To put this into perspective, you could compare experimental fashion film to still life photography. To create a good still life photograph, it takes more than simply placing a few objects in front of a camera to have any kind of impact on the viewer. The photographer must look beyond all visual elements, and consider the textures, feelings, materials and shapes, of the objects and the atmosphere surrounding them. ‘Things are never purely what they seem, but always bearers of meaning that extend beyond their objective reality’ (Seelig and Stahel, 2005, pp. 174), meaning that the objects do not have to be perfect or good to look at, but that they can be whatever you make them. They could be damaged or brand new, dead or alive, expensive or cheap, practical or unpractical, it is the photographers job to show these objects ‘beyond their objective reality.’ This is the same when creating a successful fashion film, garments should be shown beyond what they are simply made to do, the viewer needs a deeper understanding of the garments, to see the full potential through movement. It is the filmmakers job to create an atmosphere and evoke emotion through the film. A successful fashion film should have a well developed concept behind it, to ensure that the viewer is experiencing the feelings and power and emotion that the garments were intended to stimulate. The concept behind the fashion film should coincide with the garments within the film.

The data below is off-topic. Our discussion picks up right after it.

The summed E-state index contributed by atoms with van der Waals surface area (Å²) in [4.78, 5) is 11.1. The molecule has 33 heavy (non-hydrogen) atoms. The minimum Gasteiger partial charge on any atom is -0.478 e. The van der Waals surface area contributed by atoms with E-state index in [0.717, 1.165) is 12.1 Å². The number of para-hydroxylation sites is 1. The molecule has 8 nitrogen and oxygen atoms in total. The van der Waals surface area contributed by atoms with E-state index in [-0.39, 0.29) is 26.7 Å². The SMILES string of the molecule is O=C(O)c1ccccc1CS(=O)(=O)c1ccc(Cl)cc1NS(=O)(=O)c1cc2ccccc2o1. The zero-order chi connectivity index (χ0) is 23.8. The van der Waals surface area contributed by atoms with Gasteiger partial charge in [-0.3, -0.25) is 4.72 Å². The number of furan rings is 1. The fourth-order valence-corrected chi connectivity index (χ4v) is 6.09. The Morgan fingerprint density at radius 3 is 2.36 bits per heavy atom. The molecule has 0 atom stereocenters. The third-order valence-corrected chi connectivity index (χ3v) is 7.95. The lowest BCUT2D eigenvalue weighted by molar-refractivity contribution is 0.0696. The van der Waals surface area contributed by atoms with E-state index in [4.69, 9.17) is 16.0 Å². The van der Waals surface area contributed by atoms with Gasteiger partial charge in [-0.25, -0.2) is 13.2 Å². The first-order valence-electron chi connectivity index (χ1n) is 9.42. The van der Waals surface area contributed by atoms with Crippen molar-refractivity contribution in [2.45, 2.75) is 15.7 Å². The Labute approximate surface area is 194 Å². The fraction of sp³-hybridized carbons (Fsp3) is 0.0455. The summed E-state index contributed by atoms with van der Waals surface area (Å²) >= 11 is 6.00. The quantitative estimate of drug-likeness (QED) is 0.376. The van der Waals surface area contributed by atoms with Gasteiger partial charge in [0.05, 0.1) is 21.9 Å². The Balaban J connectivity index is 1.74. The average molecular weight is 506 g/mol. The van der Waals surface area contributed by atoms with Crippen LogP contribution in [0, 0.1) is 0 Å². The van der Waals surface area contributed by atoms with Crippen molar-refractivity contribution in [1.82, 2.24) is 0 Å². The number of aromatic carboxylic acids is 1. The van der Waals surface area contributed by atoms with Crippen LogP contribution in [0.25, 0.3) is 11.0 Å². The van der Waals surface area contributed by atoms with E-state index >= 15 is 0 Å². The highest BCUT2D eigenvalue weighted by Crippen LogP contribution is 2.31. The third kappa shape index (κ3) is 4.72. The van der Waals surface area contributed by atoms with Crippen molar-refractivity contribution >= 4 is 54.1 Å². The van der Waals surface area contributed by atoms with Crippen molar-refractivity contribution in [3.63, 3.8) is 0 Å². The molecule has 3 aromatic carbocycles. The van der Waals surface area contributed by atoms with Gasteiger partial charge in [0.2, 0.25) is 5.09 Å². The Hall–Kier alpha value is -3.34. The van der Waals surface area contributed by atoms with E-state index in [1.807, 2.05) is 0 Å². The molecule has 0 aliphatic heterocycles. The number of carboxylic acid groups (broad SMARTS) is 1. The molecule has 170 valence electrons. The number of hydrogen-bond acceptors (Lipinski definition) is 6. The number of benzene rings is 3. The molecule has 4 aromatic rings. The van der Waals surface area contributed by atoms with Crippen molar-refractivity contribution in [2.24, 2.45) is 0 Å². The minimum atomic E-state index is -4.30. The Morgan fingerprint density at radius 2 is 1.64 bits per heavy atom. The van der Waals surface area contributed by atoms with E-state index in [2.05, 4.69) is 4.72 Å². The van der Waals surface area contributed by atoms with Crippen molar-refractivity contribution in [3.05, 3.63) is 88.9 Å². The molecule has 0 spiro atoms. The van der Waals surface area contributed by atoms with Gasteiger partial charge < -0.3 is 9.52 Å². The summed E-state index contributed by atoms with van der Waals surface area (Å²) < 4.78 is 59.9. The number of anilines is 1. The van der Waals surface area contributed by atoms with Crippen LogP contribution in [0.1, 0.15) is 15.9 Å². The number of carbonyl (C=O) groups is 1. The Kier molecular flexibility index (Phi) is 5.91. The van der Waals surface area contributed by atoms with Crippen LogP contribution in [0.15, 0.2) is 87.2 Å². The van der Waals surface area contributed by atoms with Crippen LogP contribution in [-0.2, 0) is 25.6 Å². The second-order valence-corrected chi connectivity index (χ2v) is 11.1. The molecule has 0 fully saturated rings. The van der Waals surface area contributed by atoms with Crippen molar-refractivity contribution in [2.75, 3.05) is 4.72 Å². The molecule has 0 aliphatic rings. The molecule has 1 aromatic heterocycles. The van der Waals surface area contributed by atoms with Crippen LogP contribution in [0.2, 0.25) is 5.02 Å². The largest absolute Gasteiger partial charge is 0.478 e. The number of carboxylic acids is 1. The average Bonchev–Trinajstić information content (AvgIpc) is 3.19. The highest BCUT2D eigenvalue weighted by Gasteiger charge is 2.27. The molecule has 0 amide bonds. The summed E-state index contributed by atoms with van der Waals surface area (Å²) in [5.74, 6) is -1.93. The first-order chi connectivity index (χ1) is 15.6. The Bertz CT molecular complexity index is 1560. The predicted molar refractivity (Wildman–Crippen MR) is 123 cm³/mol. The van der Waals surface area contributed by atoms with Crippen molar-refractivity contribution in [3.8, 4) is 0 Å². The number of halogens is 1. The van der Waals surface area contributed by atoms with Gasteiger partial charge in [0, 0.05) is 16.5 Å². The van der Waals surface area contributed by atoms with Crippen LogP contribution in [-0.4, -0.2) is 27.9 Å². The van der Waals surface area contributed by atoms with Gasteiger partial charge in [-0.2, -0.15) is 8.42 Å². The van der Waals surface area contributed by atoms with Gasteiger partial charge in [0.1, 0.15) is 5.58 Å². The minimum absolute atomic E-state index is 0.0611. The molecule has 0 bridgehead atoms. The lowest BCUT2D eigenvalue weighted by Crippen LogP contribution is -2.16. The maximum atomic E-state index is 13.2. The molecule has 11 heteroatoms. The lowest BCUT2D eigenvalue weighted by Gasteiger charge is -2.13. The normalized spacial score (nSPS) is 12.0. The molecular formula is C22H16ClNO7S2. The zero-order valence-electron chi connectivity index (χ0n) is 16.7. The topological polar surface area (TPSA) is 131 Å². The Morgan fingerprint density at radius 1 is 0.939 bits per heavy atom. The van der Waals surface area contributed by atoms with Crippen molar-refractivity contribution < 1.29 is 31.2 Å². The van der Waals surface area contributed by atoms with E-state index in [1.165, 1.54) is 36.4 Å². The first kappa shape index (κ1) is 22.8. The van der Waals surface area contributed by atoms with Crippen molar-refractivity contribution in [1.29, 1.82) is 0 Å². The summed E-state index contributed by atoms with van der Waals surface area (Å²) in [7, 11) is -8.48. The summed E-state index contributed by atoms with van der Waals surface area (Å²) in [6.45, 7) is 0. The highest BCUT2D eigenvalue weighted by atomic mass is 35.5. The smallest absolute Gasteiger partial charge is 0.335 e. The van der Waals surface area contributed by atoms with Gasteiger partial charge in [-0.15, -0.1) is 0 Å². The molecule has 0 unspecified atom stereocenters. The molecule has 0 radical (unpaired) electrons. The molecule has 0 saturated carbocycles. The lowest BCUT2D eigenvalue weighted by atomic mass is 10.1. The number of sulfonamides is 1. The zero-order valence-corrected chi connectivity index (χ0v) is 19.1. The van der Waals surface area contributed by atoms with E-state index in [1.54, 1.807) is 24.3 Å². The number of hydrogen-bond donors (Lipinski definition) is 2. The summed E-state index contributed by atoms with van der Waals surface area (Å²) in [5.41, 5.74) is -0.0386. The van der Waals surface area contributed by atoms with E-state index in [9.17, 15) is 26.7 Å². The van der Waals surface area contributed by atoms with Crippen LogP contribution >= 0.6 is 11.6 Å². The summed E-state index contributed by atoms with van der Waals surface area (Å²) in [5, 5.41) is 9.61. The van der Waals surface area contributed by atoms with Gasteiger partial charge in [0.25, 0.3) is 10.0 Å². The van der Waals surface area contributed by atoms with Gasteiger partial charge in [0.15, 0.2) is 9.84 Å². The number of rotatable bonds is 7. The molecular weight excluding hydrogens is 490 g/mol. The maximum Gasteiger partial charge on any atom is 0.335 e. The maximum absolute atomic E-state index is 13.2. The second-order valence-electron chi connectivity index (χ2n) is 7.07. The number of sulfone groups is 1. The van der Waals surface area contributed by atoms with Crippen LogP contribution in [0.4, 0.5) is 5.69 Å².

Short fashion films, where there is a separate narrative to the one that the garments hold, could be argued are not fashion films. Diane Pernet says ‘the fact someone’s moving in front of the camera does not mean it is a fashion film’ (Fashion Forward Dubai, 2015: online), meaning that anybody could film somebody moving in garments, but if there is no concept coinciding with the garments, it is not a fashion film. This could be applied to short narrative ‘fashion’ films, where the narrative is separate from the clothes, usually with a famous director and actors. 

For example, Wes Anderson’s christmas fashion film for H. (see fig. 2) If the fashion film holds a narrative outside of that held by the clothes, it could be argued that it is an advert or a short film. If a persona or feeling is showed to the viewer, that is admirable to imitate, the film is more successful in selling clothes. However, this could again mean that the film is an advert and the viewer is thinking more about being like the person wearing the clothes, for example if it was a celebrity they liked, and less about what the clothes were actually made for. 

This H film is a seasonal campaign for christmas, and not a film based on the inspiration behind a collection. With famous film director Wes Anderson directing the film, who is best known for his straight up angles and muted colour palettes, this film focuses more on the aesthetic of Wes Anderson than the garments within the film. Because of this, the viewer could view this as more of a feature film, or a trailer to a bigger picture. The viewer considers the stories behind each character, what were they doing before this? Where are they travelling to? What are their christmas plans?